In fact he is willing to be checked out in this respect: Test me, Lord, and try me, examine my heart and my mind; for I have always been mindful of your unfailing love and have lived in reliance on your faithfulness.” (v.2,3)  He is  willing to come under full scrutiny – heart (will & emotions) and mind (intellect) – because he has always been conscious of God’s love and always sought to rely on the Lord’s constancy, His reliability, the fact that His love will never change. This is all about attitude and relationship and in that, he maintains he has been constant.

He moves on in his self-vindicating process to consider his behaviour, the outworking of his attitude. He starts,  I do not sit with the deceitful, nor do I associate with hypocrites.” (v.4) He knows that deception and hypocrisy are wrong and so he has shied away from such people, yet one wonders if, at this stage of his life, he yet doesn’t really know himself. How many of us can declare that we are completely free of hypocrisy?  But perhaps he means those who constantly live in delusion, refusing to face the Lord and the truth. When he speaks of evildoers and the wicked, he does not mean people who occasionally do evil or who are occasionally wicked, but those who have settled in that way of life:  I abhor the assembly of evildoers and refuse to sit with the wicked.” (v.5)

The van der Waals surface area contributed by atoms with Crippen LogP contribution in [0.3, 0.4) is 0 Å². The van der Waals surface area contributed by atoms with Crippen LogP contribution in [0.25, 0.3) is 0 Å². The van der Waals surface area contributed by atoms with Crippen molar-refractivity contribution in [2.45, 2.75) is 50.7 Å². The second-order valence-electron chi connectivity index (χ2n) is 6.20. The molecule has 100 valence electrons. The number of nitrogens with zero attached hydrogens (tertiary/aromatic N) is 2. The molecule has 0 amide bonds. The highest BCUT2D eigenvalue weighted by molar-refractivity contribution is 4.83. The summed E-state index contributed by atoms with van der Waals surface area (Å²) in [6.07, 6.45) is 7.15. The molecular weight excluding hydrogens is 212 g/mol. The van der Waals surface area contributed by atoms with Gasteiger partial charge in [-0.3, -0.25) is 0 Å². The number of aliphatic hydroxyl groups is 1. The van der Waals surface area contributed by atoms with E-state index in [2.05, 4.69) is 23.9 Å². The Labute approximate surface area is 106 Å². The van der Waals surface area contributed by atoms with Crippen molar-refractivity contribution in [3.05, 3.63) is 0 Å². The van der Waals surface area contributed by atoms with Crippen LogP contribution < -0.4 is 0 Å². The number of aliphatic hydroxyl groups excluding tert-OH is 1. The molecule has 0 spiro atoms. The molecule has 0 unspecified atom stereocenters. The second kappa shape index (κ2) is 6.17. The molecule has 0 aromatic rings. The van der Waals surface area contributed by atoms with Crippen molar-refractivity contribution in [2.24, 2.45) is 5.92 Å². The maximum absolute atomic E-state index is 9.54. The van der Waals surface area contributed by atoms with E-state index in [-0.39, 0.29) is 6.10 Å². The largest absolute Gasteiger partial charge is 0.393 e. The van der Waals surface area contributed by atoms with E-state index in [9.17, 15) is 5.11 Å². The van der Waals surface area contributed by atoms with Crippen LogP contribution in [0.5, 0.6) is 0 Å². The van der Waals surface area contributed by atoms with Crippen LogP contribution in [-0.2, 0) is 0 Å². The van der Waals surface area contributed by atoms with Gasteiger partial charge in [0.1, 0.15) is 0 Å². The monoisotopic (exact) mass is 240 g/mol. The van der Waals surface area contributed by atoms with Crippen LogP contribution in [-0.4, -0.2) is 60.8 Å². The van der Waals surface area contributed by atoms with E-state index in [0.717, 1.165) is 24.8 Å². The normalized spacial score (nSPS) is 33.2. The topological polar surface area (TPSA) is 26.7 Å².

From the rejection of the godless people of the world, his mind takes him to times when he goes to worship, presumably in the Tabernacle (for the Temple was not yet built). There is the laver where hands were ceremonially washed but for him it was merely a procedure to be followed for he has sought to keep himself clean morally at all times and therefore he was free to worship and praise the Lord without any sense of guilt inhibiting him:  I wash my hands in innocence, and go about your altar, Lord,  proclaiming aloud your praise  and telling of all your wonderful deeds.” (v.6,7) Thus he is able to enjoy the experience of entering the Tabernacle to worship the Lord fearlessly: Lord, I love the house where you live, the place where your glory dwells.” (v.8)  For many, thoughts of being near to God bring a sense of fear and trepidation and they are reminded of guilt and shame, but that is not David’s experience at this time of his life (although it might have been later) and it should not be the experience of the children of God, us. May we be able to have clear consciences as David had.